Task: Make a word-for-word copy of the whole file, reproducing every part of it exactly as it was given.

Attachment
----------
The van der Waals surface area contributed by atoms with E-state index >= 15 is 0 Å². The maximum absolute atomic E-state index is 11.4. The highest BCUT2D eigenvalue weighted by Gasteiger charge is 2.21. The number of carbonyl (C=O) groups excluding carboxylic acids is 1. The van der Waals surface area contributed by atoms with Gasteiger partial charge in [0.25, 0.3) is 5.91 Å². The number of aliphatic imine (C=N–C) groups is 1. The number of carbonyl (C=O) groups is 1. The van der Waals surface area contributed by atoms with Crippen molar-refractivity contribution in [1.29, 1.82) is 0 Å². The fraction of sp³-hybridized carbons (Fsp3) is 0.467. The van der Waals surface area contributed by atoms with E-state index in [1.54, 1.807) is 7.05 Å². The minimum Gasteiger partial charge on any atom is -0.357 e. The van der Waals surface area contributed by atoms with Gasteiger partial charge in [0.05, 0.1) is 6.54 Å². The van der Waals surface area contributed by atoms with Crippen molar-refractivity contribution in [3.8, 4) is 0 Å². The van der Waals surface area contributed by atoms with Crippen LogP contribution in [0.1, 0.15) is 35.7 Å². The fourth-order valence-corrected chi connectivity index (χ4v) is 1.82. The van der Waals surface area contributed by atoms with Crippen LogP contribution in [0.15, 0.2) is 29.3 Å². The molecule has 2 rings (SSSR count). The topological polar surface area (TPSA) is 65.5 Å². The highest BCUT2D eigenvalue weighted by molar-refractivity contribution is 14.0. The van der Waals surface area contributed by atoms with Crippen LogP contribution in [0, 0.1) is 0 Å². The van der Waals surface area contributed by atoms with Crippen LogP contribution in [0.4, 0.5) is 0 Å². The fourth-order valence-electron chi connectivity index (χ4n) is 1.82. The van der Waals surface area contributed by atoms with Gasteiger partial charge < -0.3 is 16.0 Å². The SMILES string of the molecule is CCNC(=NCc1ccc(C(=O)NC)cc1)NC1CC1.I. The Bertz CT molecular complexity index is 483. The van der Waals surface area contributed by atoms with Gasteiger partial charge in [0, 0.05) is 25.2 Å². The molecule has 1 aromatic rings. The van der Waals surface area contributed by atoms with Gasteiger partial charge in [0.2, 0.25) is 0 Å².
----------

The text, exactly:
The van der Waals surface area contributed by atoms with E-state index >= 15 is 0 Å². The maximum absolute atomic E-state index is 11.4. The highest BCUT2D eigenvalue weighted by Gasteiger charge is 2.21. The number of carbonyl (C=O) groups excluding carboxylic acids is 1. The van der Waals surface area contributed by atoms with Gasteiger partial charge in [0.25, 0.3) is 5.91 Å². The number of aliphatic imine (C=N–C) groups is 1. The number of carbonyl (C=O) groups is 1. The van der Waals surface area contributed by atoms with Crippen molar-refractivity contribution in [1.29, 1.82) is 0 Å². The fraction of sp³-hybridized carbons (Fsp3) is 0.467. The van der Waals surface area contributed by atoms with E-state index in [1.54, 1.807) is 7.05 Å². The minimum Gasteiger partial charge on any atom is -0.357 e. The van der Waals surface area contributed by atoms with Gasteiger partial charge in [0.05, 0.1) is 6.54 Å². The van der Waals surface area contributed by atoms with Crippen molar-refractivity contribution in [3.8, 4) is 0 Å². The van der Waals surface area contributed by atoms with Crippen LogP contribution in [0.1, 0.15) is 35.7 Å². The fourth-order valence-corrected chi connectivity index (χ4v) is 1.82. The van der Waals surface area contributed by atoms with Crippen LogP contribution in [0.15, 0.2) is 29.3 Å². The molecule has 2 rings (SSSR count). The topological polar surface area (TPSA) is 65.5 Å². The highest BCUT2D eigenvalue weighted by molar-refractivity contribution is 14.0. The van der Waals surface area contributed by atoms with Crippen LogP contribution in [0, 0.1) is 0 Å². The van der Waals surface area contributed by atoms with Crippen LogP contribution in [0.4, 0.5) is 0 Å². The fourth-order valence-electron chi connectivity index (χ4n) is 1.82. The van der Waals surface area contributed by atoms with Gasteiger partial charge < -0.3 is 16.0 Å². The SMILES string of the molecule is CCNC(=NCc1ccc(C(=O)NC)cc1)NC1CC1.I. The Bertz CT molecular complexity index is 483. The van der Waals surface area contributed by atoms with Gasteiger partial charge in [0, 0.05) is 25.2 Å². The molecule has 1 aromatic rings. The van der Waals surface area contributed by atoms with Gasteiger partial charge in [0.2, 0.25) is 0 Å².